Hadrian’s Wall pilgrimage attracts more than 200 people

image copyrightBill Griffiths
image captionPeople travelled from China, the United States and countries across Europe to participate

More than 200 people have taken part in a pilgrimage along Hadrian's Wall.

Every ten years archaeologists and enthusiasts spend a week travelling the wall finding out about its latest discoveries.

Built in the years AD 122-30, it took about 15,000 men six years to build the Roman frontier defensive structure.

Stretching for 73 miles (118km) from Wallsend, to Solway Firth, it once marked the northernmost extent of the Roman empire.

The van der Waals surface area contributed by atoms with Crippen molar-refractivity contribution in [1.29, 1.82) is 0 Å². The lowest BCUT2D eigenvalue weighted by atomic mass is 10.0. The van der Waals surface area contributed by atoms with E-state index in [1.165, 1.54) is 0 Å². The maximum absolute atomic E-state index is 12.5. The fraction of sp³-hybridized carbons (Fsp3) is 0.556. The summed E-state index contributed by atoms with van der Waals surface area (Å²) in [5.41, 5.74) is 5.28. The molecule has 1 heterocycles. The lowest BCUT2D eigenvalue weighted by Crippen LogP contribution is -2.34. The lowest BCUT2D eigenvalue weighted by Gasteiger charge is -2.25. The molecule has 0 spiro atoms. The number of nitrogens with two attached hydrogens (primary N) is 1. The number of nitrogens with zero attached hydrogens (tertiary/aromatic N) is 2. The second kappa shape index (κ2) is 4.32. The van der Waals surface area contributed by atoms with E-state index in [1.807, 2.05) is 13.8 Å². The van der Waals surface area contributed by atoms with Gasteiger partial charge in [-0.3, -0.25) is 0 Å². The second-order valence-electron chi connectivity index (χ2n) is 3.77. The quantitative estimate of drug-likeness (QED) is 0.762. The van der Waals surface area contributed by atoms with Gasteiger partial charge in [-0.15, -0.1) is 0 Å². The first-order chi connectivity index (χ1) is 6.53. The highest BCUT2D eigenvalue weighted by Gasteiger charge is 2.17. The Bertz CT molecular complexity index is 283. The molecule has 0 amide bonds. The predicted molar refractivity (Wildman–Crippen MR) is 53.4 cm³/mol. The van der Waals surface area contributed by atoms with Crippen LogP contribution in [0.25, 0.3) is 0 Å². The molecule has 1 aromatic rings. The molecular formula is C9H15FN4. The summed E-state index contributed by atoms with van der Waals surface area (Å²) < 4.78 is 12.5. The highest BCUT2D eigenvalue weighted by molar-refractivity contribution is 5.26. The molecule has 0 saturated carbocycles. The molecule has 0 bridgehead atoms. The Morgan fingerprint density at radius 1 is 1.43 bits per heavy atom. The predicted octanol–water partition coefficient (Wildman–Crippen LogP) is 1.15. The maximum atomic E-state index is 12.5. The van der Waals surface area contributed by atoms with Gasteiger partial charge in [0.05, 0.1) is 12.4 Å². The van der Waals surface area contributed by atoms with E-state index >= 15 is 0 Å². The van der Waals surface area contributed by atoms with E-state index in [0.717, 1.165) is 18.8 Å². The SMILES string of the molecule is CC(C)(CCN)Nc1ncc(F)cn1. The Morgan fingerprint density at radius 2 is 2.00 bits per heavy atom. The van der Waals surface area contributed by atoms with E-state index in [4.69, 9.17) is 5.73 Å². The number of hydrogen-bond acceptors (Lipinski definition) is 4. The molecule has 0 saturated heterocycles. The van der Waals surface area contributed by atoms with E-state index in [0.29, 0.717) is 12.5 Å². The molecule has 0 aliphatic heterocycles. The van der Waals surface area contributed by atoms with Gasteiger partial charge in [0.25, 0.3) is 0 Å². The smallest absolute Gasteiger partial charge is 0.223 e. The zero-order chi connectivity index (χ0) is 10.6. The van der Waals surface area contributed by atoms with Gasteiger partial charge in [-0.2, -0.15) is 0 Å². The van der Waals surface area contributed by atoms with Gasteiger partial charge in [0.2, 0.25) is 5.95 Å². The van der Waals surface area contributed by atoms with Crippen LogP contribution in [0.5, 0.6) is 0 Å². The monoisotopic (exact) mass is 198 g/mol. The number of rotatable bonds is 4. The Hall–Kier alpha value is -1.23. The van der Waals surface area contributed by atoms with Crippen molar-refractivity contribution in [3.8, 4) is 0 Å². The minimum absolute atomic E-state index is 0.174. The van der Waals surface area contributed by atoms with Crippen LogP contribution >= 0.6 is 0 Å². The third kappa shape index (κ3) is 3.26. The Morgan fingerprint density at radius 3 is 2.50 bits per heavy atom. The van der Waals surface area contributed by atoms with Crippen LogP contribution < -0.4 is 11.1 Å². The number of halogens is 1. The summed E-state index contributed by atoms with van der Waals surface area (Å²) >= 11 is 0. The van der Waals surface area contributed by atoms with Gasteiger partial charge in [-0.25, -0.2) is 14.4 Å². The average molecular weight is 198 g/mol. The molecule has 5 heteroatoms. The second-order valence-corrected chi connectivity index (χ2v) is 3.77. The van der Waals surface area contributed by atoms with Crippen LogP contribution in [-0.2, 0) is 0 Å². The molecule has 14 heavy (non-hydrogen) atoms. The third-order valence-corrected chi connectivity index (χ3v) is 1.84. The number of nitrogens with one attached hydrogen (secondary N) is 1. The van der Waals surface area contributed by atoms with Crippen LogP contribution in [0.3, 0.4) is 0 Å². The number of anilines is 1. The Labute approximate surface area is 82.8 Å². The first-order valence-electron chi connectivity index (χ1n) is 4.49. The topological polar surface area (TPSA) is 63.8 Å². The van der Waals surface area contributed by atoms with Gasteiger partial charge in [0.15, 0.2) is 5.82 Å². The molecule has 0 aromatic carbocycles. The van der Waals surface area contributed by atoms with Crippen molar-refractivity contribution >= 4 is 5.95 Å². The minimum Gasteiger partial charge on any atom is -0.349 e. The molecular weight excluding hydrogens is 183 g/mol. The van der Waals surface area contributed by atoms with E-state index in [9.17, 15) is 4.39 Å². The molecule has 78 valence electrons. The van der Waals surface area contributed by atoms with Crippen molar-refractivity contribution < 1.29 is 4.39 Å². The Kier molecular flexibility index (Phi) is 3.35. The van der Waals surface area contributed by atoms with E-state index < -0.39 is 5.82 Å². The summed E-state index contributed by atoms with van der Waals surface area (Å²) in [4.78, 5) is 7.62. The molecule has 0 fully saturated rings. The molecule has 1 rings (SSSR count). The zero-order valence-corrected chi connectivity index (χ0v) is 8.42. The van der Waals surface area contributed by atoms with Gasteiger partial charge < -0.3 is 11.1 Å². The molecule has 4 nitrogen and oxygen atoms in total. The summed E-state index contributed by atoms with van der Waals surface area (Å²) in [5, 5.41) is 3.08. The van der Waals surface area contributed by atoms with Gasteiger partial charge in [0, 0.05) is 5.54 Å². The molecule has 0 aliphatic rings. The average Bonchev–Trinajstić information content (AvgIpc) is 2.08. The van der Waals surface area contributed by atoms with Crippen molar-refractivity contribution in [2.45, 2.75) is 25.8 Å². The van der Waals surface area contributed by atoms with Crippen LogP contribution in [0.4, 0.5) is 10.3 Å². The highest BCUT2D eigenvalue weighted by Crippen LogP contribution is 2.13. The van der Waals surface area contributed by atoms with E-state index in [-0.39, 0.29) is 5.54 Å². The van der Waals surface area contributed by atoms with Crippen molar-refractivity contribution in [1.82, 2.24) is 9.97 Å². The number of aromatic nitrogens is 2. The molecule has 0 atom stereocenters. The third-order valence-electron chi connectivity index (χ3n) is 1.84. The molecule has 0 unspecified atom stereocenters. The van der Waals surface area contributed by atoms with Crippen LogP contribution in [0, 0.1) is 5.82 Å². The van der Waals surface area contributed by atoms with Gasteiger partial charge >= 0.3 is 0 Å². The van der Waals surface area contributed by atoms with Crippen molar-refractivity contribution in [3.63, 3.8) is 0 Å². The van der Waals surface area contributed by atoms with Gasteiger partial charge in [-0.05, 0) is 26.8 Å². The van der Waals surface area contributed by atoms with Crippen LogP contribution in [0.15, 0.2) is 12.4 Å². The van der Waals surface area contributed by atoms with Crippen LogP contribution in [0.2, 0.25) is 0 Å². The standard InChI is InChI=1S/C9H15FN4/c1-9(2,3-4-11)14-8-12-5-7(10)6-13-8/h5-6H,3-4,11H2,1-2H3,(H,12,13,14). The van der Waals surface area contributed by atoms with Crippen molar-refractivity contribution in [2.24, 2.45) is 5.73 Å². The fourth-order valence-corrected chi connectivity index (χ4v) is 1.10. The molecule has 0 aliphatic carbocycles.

The first pilgrimage in 1849, was attended by 24 people but now the event attracts attention globally, with people travelling from places such as China, the United States and European countries to participate.

image copyrightBill Griffiths
image captionThere were four coaches of pilgrims, each with their own expert guides

Scott Vanderbilt from California said: "I've been coming to Vindolanda since 2010 when I first brought my adult children to walk the length of the wall.

"A volunteer came up with a tray of findings and pointed out everything they'd discovered and at that point I became utterly besotted."

image copyrightBill Griffiths
image captionThe pilgrims explored the foundations of Turret 7B at Denton

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